During the past decades, a significant progress has been made in the development of concrete materials. With the development of high performance and self-compacting concrete, the design of concrete structures for hundred-year service life becomes possible. In recent years, concrete has been considered as a useful material for facilities with extremely long-term service life such as radioactive waste repositories. Therefore, the assessment of the long-term performance of such concrete structures is of utmost importance. Within its service environment, these structures undergo chemical degradation processes which are very slow but they significantly change the physical integrity (e.g. transport and mechanical properties) and the chemical condition (e.g. pH) of the structures in the long-term. Chemical degradation is typically the result of alteration of the cement matrix mineralogy caused by the interaction with environmental conditions. The interaction disturbs the equilibrium between the pore solution of the cementitious materials and the solid phases of the cement matrix which results in dissolution and/or precipitation of minerals. The chemical degradation of cementitious materials is mostly followed by alteration of the microstructure and, thereby, transport properties. The transport properties such as permeability and diffusivity are the key parameters to evaluate whether the concrete still retains its function as a barrier against the transport of radionuclides and other hazardous products out of the disposal system. Although a lot of effort has been spent on studies concerning the use of cement-based materials in such structures, the evolution of the microstructure and transport properties under chemical degradation over long time periods (up to thousands of years) is still unclear due to the limited experimental timeframe available to capture these processes. This thesis presents a comprehensive study of the consequences of exposure of cementitious materials to carbonation and calcium leaching. Due to the extremely slow nature of these degradation processes, accelerated methods are needed to reach a certain degradation stage in order to study the behaviour of concrete representative for the long-term. In the present work, an ammonium nitrate solution was used to accelerate the Ca-leaching degradation kinetics, while pure CO2 at high pressure was applied to speed up the carbonation. The changes in permeability and diffusivity of the degraded materials were measured by novel methods. Microstructural and mineralogical alterations were qualitatively and quantitatively examined by a variety of complementary techniques including SEM/SEM-EDX, MIP, TGA, N2-adsorption, XRD/QXRD and ion chromatography. The experiments were performed on cement pastes with different water/powder ratios and limestone filler replacement. In parallel, phenomenological models were also developed to better understand the transient state of degradation and to predict the evolution of the cementitious materials during the degrading processes, which is difficult to capture with experiments. By using the accelerated techniques, it was able to obtain degraded mateials which are representative for long-term degradation states and as such it allowed for studying the microstructure and hence its relation to the transport properties. The novel methods to measure transport properties proposed in this study are promising in terms of the required experimental time, the control of parameters (pressure, flow, concentration) and reliability. Moe importantly, the techniques allowed for a convenient capturing of the changes in transport properties of the degraded materials, thanks to their high compatibility with the accelerated degradation techiques. Results showed that leaching and carbonation significantly changed the microstructure and transport properties of cementitious materials but in different manners. The leaching significantly altered the microstructure of the cement paste to a material with a higher specific surface area, increased total porosity and a shift to larger pore sizes resulting in a significant increase in transport properties depending on the degradation state. In contrast, carbonation led to a porosity reduction, shift of pore size distribution to smaller ranges and lower permeability and diffusivity. However, both leaching and carbonation processes induced a lower pH with possible loss of beneficial condition for waste package integrity (e.g. rebar corrosion). The phenomenological models developed enabled us to simulate and predict the evolution of the microstructure and related transport properties (permeability, diffusivity). In combination with accelerated experiments, it provides us the possibility to assess the long-term performance of cement-based materials used in disposal systems.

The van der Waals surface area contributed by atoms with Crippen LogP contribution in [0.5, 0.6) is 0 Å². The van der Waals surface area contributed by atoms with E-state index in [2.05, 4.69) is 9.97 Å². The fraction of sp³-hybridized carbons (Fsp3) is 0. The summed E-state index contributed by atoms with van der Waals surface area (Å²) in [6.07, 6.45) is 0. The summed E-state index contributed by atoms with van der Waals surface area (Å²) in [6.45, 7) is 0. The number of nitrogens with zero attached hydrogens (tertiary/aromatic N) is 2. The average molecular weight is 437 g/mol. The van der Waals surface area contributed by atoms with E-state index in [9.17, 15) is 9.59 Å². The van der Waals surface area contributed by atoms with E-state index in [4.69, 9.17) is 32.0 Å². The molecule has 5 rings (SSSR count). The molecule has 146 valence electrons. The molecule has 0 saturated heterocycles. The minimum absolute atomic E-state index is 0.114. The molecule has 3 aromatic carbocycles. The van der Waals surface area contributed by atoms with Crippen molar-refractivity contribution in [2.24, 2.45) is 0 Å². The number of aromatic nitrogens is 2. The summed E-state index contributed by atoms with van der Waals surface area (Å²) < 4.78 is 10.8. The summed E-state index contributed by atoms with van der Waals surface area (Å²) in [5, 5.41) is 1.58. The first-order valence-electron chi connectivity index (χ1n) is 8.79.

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author